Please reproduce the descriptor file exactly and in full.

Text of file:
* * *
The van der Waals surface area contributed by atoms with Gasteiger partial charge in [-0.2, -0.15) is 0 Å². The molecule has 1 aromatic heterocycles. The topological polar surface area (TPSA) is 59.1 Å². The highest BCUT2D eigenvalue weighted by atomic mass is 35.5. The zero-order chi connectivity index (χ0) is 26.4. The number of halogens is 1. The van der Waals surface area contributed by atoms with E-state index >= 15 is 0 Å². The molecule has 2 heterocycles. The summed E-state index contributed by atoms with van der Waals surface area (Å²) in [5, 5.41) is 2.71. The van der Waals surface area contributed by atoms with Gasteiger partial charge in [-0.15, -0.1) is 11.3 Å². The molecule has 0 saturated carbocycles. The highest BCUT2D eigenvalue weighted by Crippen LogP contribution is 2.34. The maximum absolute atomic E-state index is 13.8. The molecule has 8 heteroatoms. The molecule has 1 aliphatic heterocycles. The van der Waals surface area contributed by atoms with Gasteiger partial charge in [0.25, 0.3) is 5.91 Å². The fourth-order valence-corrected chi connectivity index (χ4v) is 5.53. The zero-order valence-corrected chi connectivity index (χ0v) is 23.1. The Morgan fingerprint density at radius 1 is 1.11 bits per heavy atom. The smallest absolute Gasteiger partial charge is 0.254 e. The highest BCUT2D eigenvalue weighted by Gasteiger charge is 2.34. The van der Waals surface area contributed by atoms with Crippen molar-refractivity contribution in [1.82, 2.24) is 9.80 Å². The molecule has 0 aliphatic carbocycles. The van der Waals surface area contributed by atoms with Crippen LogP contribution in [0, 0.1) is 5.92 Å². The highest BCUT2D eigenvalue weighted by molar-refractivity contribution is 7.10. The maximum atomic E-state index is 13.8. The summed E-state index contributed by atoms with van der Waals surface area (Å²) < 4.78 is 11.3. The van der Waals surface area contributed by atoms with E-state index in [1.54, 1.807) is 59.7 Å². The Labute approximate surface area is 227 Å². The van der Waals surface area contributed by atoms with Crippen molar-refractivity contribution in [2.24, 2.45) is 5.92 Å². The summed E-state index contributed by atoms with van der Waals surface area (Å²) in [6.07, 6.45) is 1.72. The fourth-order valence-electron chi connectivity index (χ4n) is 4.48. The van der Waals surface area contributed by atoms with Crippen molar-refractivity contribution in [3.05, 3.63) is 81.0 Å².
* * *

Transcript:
The van der Waals surface area contributed by atoms with Gasteiger partial charge in [-0.2, -0.15) is 0 Å². The molecule has 1 aromatic heterocycles. The topological polar surface area (TPSA) is 59.1 Å². The highest BCUT2D eigenvalue weighted by atomic mass is 35.5. The zero-order chi connectivity index (χ0) is 26.4. The number of halogens is 1. The van der Waals surface area contributed by atoms with E-state index >= 15 is 0 Å². The molecule has 2 heterocycles. The summed E-state index contributed by atoms with van der Waals surface area (Å²) in [5, 5.41) is 2.71. The van der Waals surface area contributed by atoms with Gasteiger partial charge in [-0.15, -0.1) is 11.3 Å². The molecule has 0 saturated carbocycles. The highest BCUT2D eigenvalue weighted by Crippen LogP contribution is 2.34. The maximum absolute atomic E-state index is 13.8. The molecule has 8 heteroatoms. The molecule has 1 aliphatic heterocycles. The van der Waals surface area contributed by atoms with Gasteiger partial charge in [0.25, 0.3) is 5.91 Å². The fourth-order valence-corrected chi connectivity index (χ4v) is 5.53. The zero-order valence-corrected chi connectivity index (χ0v) is 23.1. The Morgan fingerprint density at radius 1 is 1.11 bits per heavy atom. The smallest absolute Gasteiger partial charge is 0.254 e. The highest BCUT2D eigenvalue weighted by Gasteiger charge is 2.34. The van der Waals surface area contributed by atoms with Crippen molar-refractivity contribution in [1.82, 2.24) is 9.80 Å². The molecule has 0 aliphatic carbocycles. The van der Waals surface area contributed by atoms with Crippen LogP contribution in [0, 0.1) is 5.92 Å². The highest BCUT2D eigenvalue weighted by molar-refractivity contribution is 7.10. The maximum atomic E-state index is 13.8. The summed E-state index contributed by atoms with van der Waals surface area (Å²) < 4.78 is 11.3. The van der Waals surface area contributed by atoms with E-state index in [1.54, 1.807) is 59.7 Å². The Labute approximate surface area is 227 Å². The van der Waals surface area contributed by atoms with Crippen molar-refractivity contribution in [2.24, 2.45) is 5.92 Å². The summed E-state index contributed by atoms with van der Waals surface area (Å²) in [6.07, 6.45) is 1.72. The fourth-order valence-electron chi connectivity index (χ4n) is 4.48. The van der Waals surface area contributed by atoms with Crippen molar-refractivity contribution in [3.05, 3.63) is 81.0 Å².